Susie says that Great Night Out made her forget her age as she also found herself repeating a rather unusual impersonation - of Lady Gaga, as she explains: "I first played her in the Grumpy Old Women: Let's Dance For Sports Relief sketch. We did fake, jokey interviews and we were all anonymous and heavily disguised. God it was fun! And now here I am again, Lady Gaga in the pub! It's an extraordinary outfit. It looked as if I was wearing the skin of a pink shark with fins sticking out at various angles and I wore a long yellow wig, which is great fun to do at my age! But it's rather shocking because you turn round and you're a granny! But I'm enjoying moving on to that stage of my career!"
She describes the four actors as being "like the four musketeers! They are all very different from each other and they take it in turns to be the dominant one. It's very funny to watch them as a group. One day one is the life and soul and the next it's the other. I'm astounded that they all work so well together as they hadn't met each other before they started work on the series - it's amazing!"
She continues: "There was a very friendly atmosphere on set. Because there are so many of us, and we started off filming in the pub, it was lovely. We were all in the big green room upstairs and we had an opportunity to get to know each other straight away."
She adds: "The script for Great Night Out reminded me of Auf Wiedersehen, Pet - lovely people who you really want to get to know. Not a gang, but four individuals and their friends, girlfriends, wives and families. You get interested in the differences between them and their dreams and objectives. They're not nineteen - their lives are very different and more complicated and they have all got individual quirks."
The cast certainly bonded during the intense 12 week shoot, united not least by long hours and the incredible vagaries of the British weather, as Rebekah explains: "Kath works in a bowling alley by day. It's a very stressful job, worrying about chip baskets and shoes, so she decides that she and Hodge will go away for a nice romantic break, just the two of them. And it's supposed to be sunny, but in reality it was absolutely pissing it down and the fields were flooded."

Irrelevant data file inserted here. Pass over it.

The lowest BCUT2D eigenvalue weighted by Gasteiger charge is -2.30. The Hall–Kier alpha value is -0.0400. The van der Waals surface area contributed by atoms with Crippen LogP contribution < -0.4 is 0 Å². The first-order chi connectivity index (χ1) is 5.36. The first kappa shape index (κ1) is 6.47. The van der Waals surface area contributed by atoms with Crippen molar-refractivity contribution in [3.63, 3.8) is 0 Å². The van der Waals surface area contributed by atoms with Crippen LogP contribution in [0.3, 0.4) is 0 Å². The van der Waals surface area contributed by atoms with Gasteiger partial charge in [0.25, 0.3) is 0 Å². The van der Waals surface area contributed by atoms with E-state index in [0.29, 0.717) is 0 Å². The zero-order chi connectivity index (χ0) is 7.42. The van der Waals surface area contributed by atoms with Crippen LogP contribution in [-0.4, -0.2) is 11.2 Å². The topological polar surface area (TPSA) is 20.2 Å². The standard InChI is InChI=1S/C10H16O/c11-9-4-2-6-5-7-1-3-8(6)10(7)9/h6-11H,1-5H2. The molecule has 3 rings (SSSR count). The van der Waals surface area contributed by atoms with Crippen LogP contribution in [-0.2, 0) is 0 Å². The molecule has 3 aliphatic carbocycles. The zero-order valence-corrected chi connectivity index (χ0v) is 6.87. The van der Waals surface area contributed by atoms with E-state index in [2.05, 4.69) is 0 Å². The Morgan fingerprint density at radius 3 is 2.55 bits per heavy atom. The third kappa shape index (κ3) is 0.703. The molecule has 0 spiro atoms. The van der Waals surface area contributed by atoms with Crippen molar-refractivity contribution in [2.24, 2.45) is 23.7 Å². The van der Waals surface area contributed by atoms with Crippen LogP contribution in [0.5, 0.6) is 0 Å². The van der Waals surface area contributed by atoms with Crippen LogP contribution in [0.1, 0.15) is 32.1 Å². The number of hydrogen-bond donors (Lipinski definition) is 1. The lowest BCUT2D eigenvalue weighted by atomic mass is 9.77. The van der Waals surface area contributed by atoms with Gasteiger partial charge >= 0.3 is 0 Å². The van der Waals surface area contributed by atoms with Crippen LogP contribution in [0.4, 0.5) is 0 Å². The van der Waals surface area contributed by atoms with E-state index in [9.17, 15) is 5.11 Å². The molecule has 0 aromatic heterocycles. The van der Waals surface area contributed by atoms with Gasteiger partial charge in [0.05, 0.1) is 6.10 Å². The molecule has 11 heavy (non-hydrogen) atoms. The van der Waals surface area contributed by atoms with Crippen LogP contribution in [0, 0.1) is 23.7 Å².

Another character enters at this point - a bright pink campervan - with very long lash extensions - called Marlene. "Keith Allen guest stars as a gun-toting volatile farmer - very scary, but also strangely attractive - he and Kath definitely have a moment in the kitchen!" The glamping expedition soon goes from bad to worse, as seems to happen so often with the lads.
Lee sums up the series as "a warm hearted, uplifting, mainstream comedy for ITV1." Will agrees: "Yes, there's no cynicism there." Craig: "It's a tale of male friendship and quite refreshing. I think everyone can relate to the characters. Everyone knows a Warren or a Hodge, you know?" Stephen concludes: "Great Night Out is a positive and upbeat comedy drama series and audiences love that sort of escapism. People don't always want to sit though something dark and hard-hitting and depressing. There's a place for those sort of shows, but at a time when people are tightening their belts this series is all about warmth, friendship and pure escapism."